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Altra's Lone Peak 5 shoe ($130). Photo by Sarah Boyum
The Beginner’s Guide to Trail Running in Colorado

The Colorado-Made Trail Running Gear You Need

If you want to set yourself up for success on the trail, don’t skimp on these essentials.

You might think you already have all the gear you need to become a capable trail runner. But there are some items that are worth upgrading in order to reach Colorado’s most alluring locales.

Shoes

What’s in your closet: Street running shoes with lots of padding against concrete
What you should buy: Denver-based Altra’s Lone Peak 5 ($130) will help you feel more connected to the trail because of its drop sole; instead of a raised heel, it’s closer to the ground, so it helps you feel more nimble. (Note: To avoid injury, transition to a lower heel gradually and mind your form and strength training.) It still provides protection from the occasional jagged rock thanks to a stone guard, a removable insert that runs the length of the sole.

Socks

What’s in your closet: A dozen mismatched ankle socks
What you should buy: Smartwool’s PhD Pro Endurance Print Crew ($26) was co-designed by Rob Krar, who won three 100-mile races, including the Leadville Trail 100 Run, in 11 weeks in 2014. Krar added extra padding around the ankle to protect against shoe-on-ankle irritation and venting over the top of the foot to prevent your shoe from becoming a swamp. Those extras are nice, but the Endurance earns its price tag with its security: It’s as tight as Batman’s suit.

Water Bottle

What’s in your cabinet: A Hydro Flask metal canister, which may keep water delightfully chilly but also weighs about 100 pounds
What you should buy: Broomfield’s Ultimate Direction’s Clutch 5.0 ($40), which carries about 16 ounces of water and slides around your thumb like a glove, might seem like an unnecessary expense for beginners, seeing as you don’t need to hydrate on-trail if you’re running for less than an hour. But a bottle whose presence you barely notice feels like a bargain on exposed North Table Mountain during a scorching summer day.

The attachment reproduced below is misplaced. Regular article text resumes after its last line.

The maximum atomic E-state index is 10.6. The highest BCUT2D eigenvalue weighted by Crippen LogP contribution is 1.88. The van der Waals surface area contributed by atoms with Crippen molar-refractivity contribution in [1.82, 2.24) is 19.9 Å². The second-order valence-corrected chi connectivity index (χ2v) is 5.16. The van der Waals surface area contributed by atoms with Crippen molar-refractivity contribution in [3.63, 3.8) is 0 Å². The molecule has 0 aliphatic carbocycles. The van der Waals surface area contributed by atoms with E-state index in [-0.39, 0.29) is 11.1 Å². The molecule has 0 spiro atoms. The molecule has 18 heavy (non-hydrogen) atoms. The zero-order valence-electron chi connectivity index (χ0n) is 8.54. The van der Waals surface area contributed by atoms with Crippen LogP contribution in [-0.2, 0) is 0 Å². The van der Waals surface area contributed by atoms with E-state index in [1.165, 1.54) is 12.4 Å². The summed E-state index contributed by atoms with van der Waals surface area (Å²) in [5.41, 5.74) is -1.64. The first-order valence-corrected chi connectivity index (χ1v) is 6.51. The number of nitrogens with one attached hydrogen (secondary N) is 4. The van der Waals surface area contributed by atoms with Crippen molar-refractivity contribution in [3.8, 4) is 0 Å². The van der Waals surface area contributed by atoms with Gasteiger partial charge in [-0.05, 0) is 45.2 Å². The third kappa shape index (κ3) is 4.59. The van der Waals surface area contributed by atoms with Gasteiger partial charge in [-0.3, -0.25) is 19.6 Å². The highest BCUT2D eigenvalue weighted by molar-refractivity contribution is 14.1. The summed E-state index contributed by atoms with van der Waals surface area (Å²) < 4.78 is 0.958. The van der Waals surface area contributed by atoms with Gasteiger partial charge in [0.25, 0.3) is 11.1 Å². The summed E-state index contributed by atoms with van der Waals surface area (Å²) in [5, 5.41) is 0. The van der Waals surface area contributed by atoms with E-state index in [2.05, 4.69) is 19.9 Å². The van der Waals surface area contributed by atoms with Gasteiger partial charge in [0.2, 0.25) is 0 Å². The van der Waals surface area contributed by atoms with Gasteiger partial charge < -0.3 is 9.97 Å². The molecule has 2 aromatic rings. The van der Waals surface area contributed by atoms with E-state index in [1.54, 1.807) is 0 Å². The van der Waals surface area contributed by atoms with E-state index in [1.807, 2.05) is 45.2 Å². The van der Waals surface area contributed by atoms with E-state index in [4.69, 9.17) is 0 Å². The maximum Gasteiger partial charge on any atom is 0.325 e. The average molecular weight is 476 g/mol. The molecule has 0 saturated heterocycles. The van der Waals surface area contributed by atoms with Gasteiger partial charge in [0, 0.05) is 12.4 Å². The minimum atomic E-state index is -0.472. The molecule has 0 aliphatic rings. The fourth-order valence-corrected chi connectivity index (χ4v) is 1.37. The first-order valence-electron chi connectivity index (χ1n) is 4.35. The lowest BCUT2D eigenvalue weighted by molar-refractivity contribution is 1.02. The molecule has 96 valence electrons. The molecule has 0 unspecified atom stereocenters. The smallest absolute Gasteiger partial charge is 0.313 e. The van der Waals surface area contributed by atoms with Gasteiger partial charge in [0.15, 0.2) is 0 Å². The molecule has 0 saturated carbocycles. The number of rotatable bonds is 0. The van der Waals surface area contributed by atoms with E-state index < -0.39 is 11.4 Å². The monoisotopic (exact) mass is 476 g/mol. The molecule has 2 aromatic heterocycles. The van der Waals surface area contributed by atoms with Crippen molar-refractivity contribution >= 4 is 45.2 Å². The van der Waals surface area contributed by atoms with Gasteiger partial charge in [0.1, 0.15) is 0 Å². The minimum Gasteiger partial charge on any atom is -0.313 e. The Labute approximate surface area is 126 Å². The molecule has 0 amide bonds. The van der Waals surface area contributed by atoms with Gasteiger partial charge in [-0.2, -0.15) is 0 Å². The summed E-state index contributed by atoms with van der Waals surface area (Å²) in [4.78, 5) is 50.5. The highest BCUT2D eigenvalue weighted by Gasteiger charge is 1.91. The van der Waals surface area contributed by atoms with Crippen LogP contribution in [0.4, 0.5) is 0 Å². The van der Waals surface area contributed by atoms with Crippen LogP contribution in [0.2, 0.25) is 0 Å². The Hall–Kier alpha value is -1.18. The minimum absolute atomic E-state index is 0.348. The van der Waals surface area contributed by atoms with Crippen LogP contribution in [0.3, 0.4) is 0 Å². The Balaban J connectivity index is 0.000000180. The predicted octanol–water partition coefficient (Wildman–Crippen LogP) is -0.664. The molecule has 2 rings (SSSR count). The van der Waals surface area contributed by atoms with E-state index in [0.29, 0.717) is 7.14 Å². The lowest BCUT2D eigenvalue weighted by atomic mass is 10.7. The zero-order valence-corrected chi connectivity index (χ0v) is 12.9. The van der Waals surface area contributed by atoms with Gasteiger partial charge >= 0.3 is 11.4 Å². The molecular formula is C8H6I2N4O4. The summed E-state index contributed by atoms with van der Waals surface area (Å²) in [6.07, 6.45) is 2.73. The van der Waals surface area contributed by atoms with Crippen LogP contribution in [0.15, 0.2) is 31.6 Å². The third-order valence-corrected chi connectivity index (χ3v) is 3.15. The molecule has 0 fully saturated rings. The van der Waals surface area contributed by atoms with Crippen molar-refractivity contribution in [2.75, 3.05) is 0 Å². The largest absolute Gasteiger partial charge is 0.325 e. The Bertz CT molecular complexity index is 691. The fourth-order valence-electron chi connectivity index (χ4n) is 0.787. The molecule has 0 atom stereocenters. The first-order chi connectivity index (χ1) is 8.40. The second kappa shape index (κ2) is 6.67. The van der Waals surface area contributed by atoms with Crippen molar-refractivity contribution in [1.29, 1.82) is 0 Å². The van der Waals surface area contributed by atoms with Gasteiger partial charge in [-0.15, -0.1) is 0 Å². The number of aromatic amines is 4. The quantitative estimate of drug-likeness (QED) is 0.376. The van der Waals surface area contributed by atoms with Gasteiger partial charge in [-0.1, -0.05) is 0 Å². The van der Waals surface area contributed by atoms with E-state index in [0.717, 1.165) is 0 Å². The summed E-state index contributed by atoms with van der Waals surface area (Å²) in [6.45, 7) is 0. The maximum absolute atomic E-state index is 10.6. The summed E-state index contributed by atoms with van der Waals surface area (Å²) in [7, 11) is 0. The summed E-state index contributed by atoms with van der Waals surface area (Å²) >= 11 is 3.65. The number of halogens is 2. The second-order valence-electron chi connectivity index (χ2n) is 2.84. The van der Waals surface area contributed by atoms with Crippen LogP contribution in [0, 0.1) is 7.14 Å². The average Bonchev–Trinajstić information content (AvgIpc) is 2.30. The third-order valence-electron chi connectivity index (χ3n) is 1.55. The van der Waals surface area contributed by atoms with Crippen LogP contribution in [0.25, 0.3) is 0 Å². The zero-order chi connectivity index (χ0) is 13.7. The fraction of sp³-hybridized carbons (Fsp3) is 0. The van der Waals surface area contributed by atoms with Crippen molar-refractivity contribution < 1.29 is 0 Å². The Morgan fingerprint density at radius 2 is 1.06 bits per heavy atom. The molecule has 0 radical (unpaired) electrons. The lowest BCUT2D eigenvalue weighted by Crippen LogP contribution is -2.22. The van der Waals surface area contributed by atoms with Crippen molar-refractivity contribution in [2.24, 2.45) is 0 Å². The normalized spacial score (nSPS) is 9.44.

Hat

What’s in your closet: A giveaway Rockies cap
What you should buy: GearJunkie’s top running hat of 2021, Boulder’s Headsweats’ Performance Race Hat ($21), is an ungainly sum of parts—a sweatband attached to a bill covered by breathable polyester. In case that wasn’t clear: You will not look attractive wearing it. Platypus vibe aside, the Performance Race Hat has been designed to do exactly what you as a runner need a cap to do, which is to keep the sun off your face and sweat out of your eyes—and then survive a trip through the spin cycle.

Fuel

What’s in your pantry: Gatorade and Kind bars
What you should buy: Anytime you’re running longer than an hour, you need fluids, says Kylee Van Horn, a Carbondale dietician and Trail Runner magazine columnist. Spike your water with electrolytes, such as those in Boulder-based Skratch Labs’ Sport Hydration Mix ($1 per serving), to replenish sodium and potassium and prevent cramps. For runs longer than 75 minutes, start munching from the outset. Steamboat Springs’ Honey Stinger Waffles ($24 for 16) are a convenient option.

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